Colbert wraps up his Olympics ... well, sort of
Stephen Colbert was in the middle of recounting the story of his water fight with Richard Branson when - suddenly - he leaped from his seat to look out the window of the 20th-floor hotel room.
``Ohhhhh, I love this,'' Colbert said, pointing off in the distance at the glimmering water of Coal Harbor. ``See that pontoon plane out there coming in for a landing? That's really exciting. I feel like a 5-year-old boy. You see pictures of them, but when do you get to see one?''
For Colbert, those planes landing in the harbor were like his own personal closing ceremony for these Winter Olympics. He was packing up and getting ready to head to the airport for an evening flight back to New York.
For his Nation, though, the fun is just beginning.
Next week, the cult-like following of ``The Colbert Report'' will get to see the results of his whirlwind tour of the Olympic city, which included regaling a rowdy crowd at the Ireland House with a James Joyce reading, getting into a fondue chugging contest with the Swiss and persuading NBC host Bob Costas to climb aboard a stuffed moose nicknamed ``Ebersol'' (in honor of the network's Olympic chief, Dick Ebersol).
Colbert, his tongue planted firmly in cheek, told The Associated Press in an exclusive interview that he'll be kicking off his ``Vancouverage'' starting Monday from a studio that looks strangely like one he might be occupying were he still in British Columbia.
Which, in the blurry line that Colbert always maintains between fact and fiction, is right where he'll be.
``I'm going to be broadcasting from the Colbert coverage chamber,'' he said. ``The chamber is going have a stone fireplace. It's going to have a beautiful view of the mountains out the windows. ... So, as you can see, I'll clearly be in Vancouver.''
From New York, right?
``I can neither confirm nor deny that reality,'' quipped Colbert, dressed casually in a black sweater and blue jeans, a real change from the Brooks Brothers suits favored by his character of the same name, a dimwitted right-wing pundit.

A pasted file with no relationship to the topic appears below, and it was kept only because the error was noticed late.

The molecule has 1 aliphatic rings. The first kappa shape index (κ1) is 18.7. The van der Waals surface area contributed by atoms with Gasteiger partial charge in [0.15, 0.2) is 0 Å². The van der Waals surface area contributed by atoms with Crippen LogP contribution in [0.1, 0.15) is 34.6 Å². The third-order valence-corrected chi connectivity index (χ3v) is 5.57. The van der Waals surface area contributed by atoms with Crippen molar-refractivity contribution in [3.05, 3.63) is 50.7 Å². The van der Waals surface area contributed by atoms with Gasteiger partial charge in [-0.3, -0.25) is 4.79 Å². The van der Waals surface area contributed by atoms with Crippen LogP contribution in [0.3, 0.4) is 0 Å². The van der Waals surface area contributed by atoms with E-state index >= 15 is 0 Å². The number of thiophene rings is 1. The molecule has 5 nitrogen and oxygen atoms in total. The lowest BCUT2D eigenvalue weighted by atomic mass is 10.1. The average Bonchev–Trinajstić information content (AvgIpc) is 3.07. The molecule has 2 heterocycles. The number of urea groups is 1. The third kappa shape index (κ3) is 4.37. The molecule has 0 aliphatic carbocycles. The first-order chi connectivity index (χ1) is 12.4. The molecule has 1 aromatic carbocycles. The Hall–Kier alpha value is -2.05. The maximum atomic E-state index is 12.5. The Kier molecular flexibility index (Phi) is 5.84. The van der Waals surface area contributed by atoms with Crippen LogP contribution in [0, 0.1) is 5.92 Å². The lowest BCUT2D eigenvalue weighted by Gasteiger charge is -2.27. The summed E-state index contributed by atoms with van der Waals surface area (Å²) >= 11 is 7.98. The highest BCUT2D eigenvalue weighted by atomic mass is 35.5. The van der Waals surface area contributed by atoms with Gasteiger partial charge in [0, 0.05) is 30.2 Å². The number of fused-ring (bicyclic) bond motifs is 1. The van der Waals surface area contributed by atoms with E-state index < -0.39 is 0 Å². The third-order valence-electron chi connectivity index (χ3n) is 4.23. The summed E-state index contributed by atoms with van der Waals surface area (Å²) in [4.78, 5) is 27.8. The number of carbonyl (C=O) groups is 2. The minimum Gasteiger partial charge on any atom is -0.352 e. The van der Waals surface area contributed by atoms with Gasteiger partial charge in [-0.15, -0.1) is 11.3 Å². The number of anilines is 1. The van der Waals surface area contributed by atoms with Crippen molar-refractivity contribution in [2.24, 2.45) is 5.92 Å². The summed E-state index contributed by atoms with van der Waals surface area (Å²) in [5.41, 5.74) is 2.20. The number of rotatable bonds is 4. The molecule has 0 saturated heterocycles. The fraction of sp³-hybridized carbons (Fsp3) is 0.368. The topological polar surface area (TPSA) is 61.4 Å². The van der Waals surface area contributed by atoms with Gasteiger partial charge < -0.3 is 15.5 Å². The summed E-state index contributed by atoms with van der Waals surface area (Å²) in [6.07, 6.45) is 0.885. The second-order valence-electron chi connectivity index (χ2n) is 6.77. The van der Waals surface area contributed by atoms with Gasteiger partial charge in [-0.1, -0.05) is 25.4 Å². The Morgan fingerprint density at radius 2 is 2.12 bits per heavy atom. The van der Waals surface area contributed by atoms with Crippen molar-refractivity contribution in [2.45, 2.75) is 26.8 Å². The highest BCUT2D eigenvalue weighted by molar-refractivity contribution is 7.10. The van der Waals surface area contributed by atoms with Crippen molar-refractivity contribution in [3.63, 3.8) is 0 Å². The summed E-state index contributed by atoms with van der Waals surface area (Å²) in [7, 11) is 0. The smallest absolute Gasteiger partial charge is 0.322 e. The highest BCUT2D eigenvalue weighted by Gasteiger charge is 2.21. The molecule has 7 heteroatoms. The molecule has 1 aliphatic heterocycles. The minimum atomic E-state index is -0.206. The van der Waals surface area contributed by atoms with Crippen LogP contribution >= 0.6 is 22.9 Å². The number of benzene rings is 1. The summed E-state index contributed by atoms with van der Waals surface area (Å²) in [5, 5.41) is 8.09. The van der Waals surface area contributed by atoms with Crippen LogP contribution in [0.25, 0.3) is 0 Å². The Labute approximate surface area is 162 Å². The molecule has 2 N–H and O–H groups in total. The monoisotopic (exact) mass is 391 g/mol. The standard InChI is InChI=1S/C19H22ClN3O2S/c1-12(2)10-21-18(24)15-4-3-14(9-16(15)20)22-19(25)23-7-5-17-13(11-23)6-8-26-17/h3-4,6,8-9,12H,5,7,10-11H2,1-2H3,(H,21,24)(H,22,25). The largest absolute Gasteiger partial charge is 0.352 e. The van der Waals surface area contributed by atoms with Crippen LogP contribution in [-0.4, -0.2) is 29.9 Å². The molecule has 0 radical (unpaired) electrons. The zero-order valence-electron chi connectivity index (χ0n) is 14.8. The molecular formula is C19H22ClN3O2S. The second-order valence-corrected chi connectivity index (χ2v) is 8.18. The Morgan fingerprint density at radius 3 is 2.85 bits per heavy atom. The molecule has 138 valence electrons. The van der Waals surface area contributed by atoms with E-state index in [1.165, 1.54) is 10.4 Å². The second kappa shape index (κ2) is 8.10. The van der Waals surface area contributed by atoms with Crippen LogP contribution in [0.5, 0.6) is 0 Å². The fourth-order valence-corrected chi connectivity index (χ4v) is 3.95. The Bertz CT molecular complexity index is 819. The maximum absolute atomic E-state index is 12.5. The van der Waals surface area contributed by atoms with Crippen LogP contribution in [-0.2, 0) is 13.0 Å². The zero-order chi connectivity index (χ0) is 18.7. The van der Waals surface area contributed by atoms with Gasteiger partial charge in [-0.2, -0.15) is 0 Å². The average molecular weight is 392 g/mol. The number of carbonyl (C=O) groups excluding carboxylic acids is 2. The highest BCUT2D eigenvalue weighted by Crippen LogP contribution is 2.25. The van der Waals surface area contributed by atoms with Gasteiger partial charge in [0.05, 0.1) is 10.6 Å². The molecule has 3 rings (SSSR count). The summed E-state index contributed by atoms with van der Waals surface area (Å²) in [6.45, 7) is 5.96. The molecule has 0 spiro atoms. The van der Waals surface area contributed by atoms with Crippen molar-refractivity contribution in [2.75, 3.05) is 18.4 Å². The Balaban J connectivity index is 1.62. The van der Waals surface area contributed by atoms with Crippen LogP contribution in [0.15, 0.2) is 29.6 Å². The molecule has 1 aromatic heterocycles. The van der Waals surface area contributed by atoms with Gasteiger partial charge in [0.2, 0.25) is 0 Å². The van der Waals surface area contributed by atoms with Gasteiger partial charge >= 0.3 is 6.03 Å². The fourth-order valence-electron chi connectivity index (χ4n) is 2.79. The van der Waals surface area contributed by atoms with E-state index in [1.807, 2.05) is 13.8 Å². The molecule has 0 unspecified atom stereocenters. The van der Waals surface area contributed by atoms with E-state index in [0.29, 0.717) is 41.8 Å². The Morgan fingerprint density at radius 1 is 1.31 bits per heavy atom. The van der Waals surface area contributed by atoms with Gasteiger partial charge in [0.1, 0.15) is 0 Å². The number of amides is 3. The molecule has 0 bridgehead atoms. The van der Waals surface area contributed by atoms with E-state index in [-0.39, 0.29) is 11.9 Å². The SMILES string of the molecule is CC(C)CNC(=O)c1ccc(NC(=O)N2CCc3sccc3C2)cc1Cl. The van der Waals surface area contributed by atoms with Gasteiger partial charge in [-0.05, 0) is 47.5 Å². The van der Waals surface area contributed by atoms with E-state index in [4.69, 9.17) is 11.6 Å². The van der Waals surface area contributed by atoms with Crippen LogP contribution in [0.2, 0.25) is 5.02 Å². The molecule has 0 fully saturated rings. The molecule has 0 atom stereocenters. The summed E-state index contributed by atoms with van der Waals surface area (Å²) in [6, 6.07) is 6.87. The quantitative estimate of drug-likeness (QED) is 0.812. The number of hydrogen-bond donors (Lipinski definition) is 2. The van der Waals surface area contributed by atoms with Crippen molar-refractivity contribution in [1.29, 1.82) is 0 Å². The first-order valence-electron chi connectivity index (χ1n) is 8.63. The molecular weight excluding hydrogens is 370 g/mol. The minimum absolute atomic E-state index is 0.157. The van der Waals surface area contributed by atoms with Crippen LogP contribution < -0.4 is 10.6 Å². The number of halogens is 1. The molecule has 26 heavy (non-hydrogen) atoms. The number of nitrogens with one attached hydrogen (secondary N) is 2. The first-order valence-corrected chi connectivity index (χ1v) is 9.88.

During a 20-minute chat, he thanked the U.S. speedskating team for embracing his antics after he took over as sponsor of the program. In the lead-up to the Olympics, he got skating lessons from Tucker Fredricks, challenged Shani Davis to a match race (losing by more than 13 minutes) and autographed the thigh of Katherine Reutter.
``My character calls anyone who's been on the show a 'friend of the show,''' Colbert said. ``But on a certain level, we're grateful to anyone who plays along with this, because a lot of people won't. They don't know what to make of the character.''
Colbert persuaded his followers to contribute more than $300,000 to U.S. Speedskating after its main sponsor went bankrupt just before the start of the season. The donations more than made up for the lost revenue, and the comedian wound up with several months of comic fodder.
He arrived in Vancouver on Tuesday, a day later than scheduled because of flight issues, and hastily filmed enough material to get him through next week's four 30-minute shows.
From a stage constructed in a downtown park, he spent two mornings taping guest interviews with Costas, Canadian singer Michael Buble, 1980 hockey gold medalist Mike Eruzione and three members of this year's U.S. Olympic team: snowboardcross gold medalist Seth Wescott and freestyle skiers Jeret Peterson and Ryan St. Onge.
On Monday's show, golden girl Lindsey Vonn will appear via satellite hookup, though it's not clear why they'll need such an arrangement as Colbert (wink, wink) is going to still be in Vancouver.
Colbert said those outdoor interviews were the most memorable part of his experience, drawing thousands of screaming fans each day even though he'd sparked a feud (wink, wink) with Canadians by calling them ``syrup suckers'' and ``Saskachewhiners.''
``The Canadian people, God bless 'em,'' he said. ``They get the joke.''
Another highlight was his trip to the Ireland House, perhaps to see why a nation that has so little Winter Games heritage felt the need to have such a major presence in Vancouver.
``Have you been there? Brace yourself,'' Colbert said. ``I had been there five minutes and this huge fight, a real donnybrook, broke out in front of the stage.''
Once the brawl was snuffed out, he joined the band for a rendition of ``Rocky Road to Dublin'' and then surely brought the house down with a reading of Joyce's ``Ulysses.''
So, is there any chance of Colbert turning the Olympics into a regular part of his show? Perhaps. Maybe the archery team will need someone to buy their arrows for the 2012 London Games.
If not, perhaps he'll just wait until 2014 to break out his skintight suit for another Winter Olympics.
``As I said on one of the shows that will be airing next week, none of this would have been possible if speedskating, that team, hadn't trusted us,'' Colbert said. ``We're very grateful and hope we have been helpful to them, because it's been a great joy for us and a privilege to be involved in any way. I'd do anything for them. I'd love to help them again in the future if we could.''
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